Republican Racism and Xenophobia on the Ballot in November
In Kansas and Arizona, today’s two primary races offer a glimpse into what’s to come in November.
In Kansas, the GOP insiders worry that the Senate primary winner will be Kris Kobach, a divisive figure whose inflammatory anti-immigrant stances helped defeat him in his 2018 run for Governor. According to a senior strategist at the U.S. Chamber of Commerce, “A Kobach candidacy could put Schumer one step closer to becoming the leader” of the Senate. Meanwhile, in Arizona, Sheriff Joe Arpaio, a name so synonymous with vile xenophobia that he has been described as the “stylistic doppelgänger” to President Trump, is fighting to get the nomination so he can run to reclaim his old job against Sheriff Paul Penzone, who unseated him in 2016.
All three of these Republican candidates – Trump, Kobach and Arpaio – share something in common: their hatred for hardworking, tax-paying immigrants.
According to Frank Sharry, Executive Director of America’s Voice:
Trump and his mini-mes have come to dominate the GOP and in doing so, have confined the party to a cul-de-sac reserved for white grievance voters. Whatever happens today – and for the record, we hope that Kobach and Arpaio lose – racism and xenophobia will be the main GOP message this fall.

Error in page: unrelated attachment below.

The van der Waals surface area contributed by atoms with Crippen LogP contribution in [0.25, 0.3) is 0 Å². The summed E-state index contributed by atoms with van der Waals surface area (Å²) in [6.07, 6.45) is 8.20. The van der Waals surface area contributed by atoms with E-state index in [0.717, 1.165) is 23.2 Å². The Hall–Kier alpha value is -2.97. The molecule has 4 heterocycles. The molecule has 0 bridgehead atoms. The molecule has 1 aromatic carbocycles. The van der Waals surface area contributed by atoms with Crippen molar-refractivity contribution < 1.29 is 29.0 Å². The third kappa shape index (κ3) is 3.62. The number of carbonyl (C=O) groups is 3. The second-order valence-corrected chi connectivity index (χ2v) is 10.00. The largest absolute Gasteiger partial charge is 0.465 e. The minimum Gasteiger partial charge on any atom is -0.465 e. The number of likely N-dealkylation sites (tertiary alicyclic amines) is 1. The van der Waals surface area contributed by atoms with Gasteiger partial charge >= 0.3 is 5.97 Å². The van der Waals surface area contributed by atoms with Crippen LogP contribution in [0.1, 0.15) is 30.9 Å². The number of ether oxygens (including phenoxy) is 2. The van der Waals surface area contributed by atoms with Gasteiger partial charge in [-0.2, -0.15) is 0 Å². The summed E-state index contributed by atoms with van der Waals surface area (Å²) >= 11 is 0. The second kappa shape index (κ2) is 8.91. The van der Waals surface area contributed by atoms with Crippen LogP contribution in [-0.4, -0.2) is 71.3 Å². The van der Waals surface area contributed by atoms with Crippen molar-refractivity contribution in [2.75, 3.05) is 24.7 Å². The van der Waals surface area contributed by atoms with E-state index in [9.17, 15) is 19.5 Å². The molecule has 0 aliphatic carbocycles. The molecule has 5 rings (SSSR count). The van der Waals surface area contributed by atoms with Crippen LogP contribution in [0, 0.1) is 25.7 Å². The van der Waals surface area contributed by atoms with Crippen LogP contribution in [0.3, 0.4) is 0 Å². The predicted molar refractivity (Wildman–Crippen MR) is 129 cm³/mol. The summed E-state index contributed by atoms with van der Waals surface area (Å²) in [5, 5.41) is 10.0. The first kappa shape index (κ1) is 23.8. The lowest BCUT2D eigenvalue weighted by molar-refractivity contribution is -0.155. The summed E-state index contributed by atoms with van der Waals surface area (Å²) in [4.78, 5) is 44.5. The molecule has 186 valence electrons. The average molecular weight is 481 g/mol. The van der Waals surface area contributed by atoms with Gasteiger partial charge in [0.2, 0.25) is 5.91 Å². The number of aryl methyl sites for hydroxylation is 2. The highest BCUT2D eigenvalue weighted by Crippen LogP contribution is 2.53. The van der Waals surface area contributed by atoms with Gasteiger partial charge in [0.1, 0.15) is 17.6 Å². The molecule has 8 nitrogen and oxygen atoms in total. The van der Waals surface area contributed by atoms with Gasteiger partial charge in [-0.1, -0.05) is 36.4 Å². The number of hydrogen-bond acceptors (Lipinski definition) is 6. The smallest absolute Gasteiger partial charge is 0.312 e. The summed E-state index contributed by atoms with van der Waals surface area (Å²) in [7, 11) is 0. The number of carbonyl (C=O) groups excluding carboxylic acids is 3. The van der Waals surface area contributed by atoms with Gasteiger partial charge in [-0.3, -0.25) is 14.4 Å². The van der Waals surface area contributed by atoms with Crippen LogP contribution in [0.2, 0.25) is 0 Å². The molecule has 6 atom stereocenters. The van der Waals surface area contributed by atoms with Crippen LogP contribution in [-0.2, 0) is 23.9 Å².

Will it work? No, it won’t. Trump’s divisiveness, Kobach’s radicalism and Arpaio’s lawlessness may appeal to many Republicans, but they backfire with the majority of Americans. Today’s multiracial, multiethnic America wants to reckon with four centuries of white supremacy and racial injustice, wants to treat immigrants and refugees fairly and humanely, and wants strong leadership to bring us together in the face of once-in-a-century threats.
So, we’ll see if Republican primary voters get just how toxic these candidates will be in the general election and turn them out in today’s primaries. Whatever happens, we look forward to the general election when all voters get to render their verdict on racism and xenophobia.